Kids today gain levels of sophistication and tech savviness at earlier ages than ever before. But this is a complex world and, more than ever, parents have a key role in making sure their children are equipped to deal with every complexity – and developing strong money management skills should be among the most important for helping your kids achieve their life goals, lead a better life and help others. You will find below tips on teaching your children the importance of saving money!
Why Your Children Should Save Money
As a parent, your job is to teach your children. There are many things you will teach them, starting at birth and even after adulthood. Of the many things you will teach your children, one of the most important is how and why they should save money.
Here are some tips for teaching your children the importance of saving money:
- 1. Talk to your children about money, starting at an early age. Some parents put off these talks until their children are teenagers, or even grown. It’s important you don’t shy from money talk even when your children are young. This is how they will learn.
- 2. Help your children learn the value of money by having them earn things that they want. If everything is always given to them on a whim, they will think this is how it works for adults as well.
- 3. Teach your children that sometimes you have to save up for things that you want, especially large purchases.
- 4. Explain the ways that having a savings can help during an emergency.
- 5. Allow your children to experience money from a young age.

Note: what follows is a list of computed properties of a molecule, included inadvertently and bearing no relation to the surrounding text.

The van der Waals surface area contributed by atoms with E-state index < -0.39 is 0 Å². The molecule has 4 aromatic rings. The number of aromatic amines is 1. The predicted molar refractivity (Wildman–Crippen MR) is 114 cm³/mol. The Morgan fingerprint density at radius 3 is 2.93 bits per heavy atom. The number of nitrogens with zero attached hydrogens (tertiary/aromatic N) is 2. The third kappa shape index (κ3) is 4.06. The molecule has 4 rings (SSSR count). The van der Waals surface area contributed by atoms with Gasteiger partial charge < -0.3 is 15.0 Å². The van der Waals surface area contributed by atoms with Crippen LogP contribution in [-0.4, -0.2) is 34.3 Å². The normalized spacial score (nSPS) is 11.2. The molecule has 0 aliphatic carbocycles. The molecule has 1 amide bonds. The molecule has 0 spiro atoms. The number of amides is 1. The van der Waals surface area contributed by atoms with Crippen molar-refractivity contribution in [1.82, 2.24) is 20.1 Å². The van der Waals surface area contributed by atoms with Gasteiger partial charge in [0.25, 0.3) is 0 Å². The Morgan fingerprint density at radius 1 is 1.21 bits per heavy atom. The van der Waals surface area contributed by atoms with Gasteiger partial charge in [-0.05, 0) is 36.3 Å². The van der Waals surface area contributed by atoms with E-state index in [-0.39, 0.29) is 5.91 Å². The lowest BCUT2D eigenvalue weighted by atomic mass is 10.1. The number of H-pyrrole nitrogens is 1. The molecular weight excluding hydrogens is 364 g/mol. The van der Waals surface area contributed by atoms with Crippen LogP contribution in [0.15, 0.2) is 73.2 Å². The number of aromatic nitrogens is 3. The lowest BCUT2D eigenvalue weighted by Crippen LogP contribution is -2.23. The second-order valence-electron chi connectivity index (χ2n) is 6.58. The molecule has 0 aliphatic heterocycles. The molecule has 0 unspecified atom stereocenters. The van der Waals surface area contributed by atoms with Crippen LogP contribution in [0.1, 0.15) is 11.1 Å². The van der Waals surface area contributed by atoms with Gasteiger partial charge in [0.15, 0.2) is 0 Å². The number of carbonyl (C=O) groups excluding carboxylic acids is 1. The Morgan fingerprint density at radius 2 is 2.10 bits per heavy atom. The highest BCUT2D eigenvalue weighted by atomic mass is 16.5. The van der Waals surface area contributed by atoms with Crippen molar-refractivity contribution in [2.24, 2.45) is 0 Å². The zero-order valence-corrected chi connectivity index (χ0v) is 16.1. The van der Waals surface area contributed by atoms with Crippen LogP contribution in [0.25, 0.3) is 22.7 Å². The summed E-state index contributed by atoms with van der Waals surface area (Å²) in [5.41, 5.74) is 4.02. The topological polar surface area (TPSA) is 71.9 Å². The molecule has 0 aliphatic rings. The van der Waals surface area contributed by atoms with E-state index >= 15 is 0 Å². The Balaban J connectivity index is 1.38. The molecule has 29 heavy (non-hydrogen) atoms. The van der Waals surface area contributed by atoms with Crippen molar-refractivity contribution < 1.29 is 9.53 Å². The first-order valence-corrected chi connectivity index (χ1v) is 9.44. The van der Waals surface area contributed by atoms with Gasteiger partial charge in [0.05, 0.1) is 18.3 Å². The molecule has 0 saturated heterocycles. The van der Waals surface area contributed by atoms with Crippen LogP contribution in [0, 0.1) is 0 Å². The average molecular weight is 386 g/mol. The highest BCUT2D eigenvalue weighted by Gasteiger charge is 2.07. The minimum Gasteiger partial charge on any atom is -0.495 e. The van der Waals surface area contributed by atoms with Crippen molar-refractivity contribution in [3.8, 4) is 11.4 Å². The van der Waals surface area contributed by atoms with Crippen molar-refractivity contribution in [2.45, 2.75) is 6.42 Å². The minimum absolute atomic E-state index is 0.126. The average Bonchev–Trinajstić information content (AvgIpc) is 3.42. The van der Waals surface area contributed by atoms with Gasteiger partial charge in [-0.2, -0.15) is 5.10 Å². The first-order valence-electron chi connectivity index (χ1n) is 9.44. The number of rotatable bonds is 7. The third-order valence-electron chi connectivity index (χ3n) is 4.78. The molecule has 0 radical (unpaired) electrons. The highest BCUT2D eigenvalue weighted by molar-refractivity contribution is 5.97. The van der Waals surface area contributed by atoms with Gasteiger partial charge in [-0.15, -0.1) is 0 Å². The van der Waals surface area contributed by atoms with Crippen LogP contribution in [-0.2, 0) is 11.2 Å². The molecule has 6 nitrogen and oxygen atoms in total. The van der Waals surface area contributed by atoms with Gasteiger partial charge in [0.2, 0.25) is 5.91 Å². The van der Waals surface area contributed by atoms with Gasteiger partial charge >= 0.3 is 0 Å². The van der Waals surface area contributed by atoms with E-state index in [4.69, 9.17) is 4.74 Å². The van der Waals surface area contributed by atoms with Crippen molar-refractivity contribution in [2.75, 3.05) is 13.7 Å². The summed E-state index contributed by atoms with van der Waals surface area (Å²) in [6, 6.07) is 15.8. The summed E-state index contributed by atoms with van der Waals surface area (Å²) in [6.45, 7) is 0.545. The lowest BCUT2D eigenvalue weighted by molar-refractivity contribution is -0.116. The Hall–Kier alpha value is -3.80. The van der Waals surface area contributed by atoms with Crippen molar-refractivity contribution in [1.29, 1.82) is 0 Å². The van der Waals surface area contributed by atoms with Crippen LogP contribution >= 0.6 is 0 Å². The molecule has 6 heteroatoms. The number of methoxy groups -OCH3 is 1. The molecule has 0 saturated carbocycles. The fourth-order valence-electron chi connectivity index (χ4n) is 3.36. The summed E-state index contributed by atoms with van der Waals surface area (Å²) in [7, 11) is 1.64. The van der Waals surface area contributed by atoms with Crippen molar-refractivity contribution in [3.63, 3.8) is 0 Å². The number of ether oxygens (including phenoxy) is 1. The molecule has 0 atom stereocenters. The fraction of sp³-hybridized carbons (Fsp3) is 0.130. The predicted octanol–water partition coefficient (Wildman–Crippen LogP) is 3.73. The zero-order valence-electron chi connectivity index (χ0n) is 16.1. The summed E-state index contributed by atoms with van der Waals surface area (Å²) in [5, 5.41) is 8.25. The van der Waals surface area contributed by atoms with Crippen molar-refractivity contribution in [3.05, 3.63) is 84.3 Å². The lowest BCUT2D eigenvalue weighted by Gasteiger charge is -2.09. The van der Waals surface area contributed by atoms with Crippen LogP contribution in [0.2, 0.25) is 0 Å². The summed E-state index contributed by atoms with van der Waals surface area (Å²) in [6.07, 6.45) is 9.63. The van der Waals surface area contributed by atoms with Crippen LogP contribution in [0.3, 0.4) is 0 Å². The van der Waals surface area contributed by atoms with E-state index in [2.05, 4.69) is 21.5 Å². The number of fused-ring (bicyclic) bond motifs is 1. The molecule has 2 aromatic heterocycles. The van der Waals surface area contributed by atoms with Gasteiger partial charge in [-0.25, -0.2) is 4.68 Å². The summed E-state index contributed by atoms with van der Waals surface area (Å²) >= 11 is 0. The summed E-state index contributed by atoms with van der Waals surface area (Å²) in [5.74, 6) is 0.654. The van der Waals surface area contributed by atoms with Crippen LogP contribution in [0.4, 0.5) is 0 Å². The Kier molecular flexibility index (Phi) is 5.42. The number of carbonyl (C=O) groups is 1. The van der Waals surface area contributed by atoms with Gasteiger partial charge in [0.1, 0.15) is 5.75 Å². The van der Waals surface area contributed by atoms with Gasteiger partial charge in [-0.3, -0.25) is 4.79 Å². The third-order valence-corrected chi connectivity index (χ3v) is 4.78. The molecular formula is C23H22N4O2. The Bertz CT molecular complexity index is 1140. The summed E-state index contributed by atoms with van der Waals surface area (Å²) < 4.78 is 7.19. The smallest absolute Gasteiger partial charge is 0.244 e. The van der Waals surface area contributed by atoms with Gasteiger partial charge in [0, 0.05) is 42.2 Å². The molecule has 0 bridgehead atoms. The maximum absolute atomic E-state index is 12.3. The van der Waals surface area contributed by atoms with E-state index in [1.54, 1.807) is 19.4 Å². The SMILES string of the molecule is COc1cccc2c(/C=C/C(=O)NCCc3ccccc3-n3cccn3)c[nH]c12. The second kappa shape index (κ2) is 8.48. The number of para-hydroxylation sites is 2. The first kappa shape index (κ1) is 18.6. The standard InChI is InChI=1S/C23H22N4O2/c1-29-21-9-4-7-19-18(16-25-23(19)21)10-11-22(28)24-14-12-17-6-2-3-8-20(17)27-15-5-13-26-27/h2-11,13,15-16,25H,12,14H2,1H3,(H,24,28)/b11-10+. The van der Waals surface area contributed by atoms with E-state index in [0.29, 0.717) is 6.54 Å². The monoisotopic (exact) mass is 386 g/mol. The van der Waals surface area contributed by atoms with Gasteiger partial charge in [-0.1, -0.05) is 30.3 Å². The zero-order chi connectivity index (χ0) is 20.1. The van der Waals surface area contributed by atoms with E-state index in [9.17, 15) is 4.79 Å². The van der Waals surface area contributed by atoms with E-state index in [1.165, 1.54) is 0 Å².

You could take them shopping on a budget (it can be as small as $5) and teach them about managing their money, or as they grow older, talk to them about how to budget for a household and how to manage bills.
With these tips in mind, you will be well equipped to start teaching your kids about saving money. Remember that just as important as what you say, your children will watch what you do, so be sure to set a good example.
Teaching Teens How To Save Money
Some teens seem to be born with a money-saving gene. Others don’t quite grasp that money doesn’t grow on trees. It can be difficult for teens of any personality to save money when they don’t earn money regularly. Most teens get money from only a few sources: gifts at birthdays and holidays, a part time job, or allowance. Let’s look at 4 tips on how teens can save money!
So how can teens save money? Here are some ideas:
1. Save before spending
Each and every time you get money, whether it’s allowance or from a part time job, take some out for savings before doing anything else. Some people call this “paying yourself first” and it’s an important habit to learning to save.
2. Be smart with your ATM/bank card
If you’re tempted to overspend when you have your card on you, take out cash for what you need and leave your card at home. Be smart with subscriptions that can charge your card even when you’re not actively using them.
3. Make use of student savings
There are many stores and restaurants that will give you discounts up to 10% off when you flash your student ID.
4. Make use of reward cards and cash back apps